We're still not doing right by our vets
By Peter Erlinder
The paper reported on the special courts being established in a number of states for veterans who find themselves charged with crimes before realizing the full extent of the treatment and support they need when returning from war. These courts provide support services, counseling and diversion from the punishment-based criminal prosecution system in recognition of the natural and predictable consequences of combat, which have been present in every war from Revolutionary to Iraq. From debilitating post-traumatic stress disorder (PTSD) to substance abuse to feelings of alienation and disconnection that make reintegration difficult, many young men, trained as warriors, naturally find it difficult to admit that they need help.
These courts are a huge step forward from 1981, when PTSD first appeared in diagnostic literature and when otherwise law-abiding Vietnam veterans found themselves charged with serious crimes that actually resulted from their military service. It was the study of PTSD among these veterans that led to the understanding that the disorder can be a consequence of other sorts of trauma, too, such as rape, child abuse and other man-made and natural catastrophes.
On the other hand, almost the same day that we learned about these much-needed and forward-thinking "veteran’s courts," the Pentagon announced that it would not award Purple Hearts to veterans who suffer from PTSD as a consequence of military service. According to the Pentagon announcement, PTSD injuries do not qualify because "the condition had not been intentionally caused by enemy action … and because it remained difficult to diagnose and quantify." The Pentagon seems to have decided that physical injuries, whether debilitating or not, are more worthy of recognition than psychological wounds that can destroy lives and families.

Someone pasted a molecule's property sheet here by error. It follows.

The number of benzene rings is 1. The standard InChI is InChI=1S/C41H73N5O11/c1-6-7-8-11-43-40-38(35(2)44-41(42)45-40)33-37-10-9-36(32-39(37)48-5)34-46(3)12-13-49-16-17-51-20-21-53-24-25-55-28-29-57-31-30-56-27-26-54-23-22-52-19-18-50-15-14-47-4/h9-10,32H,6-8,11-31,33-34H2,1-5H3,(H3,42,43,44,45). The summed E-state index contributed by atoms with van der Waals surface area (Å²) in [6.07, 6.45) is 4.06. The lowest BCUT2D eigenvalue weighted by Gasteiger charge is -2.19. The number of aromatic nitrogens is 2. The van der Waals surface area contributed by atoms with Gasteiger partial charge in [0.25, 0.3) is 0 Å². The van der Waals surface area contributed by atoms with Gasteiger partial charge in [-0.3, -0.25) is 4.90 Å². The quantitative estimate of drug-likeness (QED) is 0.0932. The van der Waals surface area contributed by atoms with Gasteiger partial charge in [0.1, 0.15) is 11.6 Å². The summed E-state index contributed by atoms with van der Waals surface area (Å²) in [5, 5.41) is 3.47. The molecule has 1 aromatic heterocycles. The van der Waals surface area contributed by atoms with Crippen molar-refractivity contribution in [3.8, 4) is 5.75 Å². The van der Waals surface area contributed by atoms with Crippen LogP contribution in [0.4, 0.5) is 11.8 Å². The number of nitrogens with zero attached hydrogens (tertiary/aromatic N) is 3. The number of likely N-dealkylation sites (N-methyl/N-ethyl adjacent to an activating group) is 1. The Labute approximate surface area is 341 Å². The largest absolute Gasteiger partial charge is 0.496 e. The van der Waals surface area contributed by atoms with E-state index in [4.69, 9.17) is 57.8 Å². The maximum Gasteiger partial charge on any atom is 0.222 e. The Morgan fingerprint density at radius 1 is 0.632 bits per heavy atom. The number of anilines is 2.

The military "warrior culture" makes it hard enough to admit or seek treatment. The failure to recognize predictable, life-threatening psychological wounds resulting from service will only make it more difficult for veterans and their families to seek the services they need.
In the early 1980s, many of us thought the growing understanding that psychological damage would always result from war and that these enormous personal costs were usually borne by veterans and their families would eventually provide another measure to decide whether going to war was worth it. And that, if there ever were a full acknowledgement of the problem, that decision would be much more difficult indeed.
Minnesota’s late Sen. Paul Wellstone campaigned tirelessly to end discriminatory treatment of mental illness, with notable success. He was also a strong advocate for the rights of veterans to proper treatment and the best benefits our society can offer. One can only wonder what Wellstone would say about our society’s continuing "schizophrenia" regarding the consequences of wars.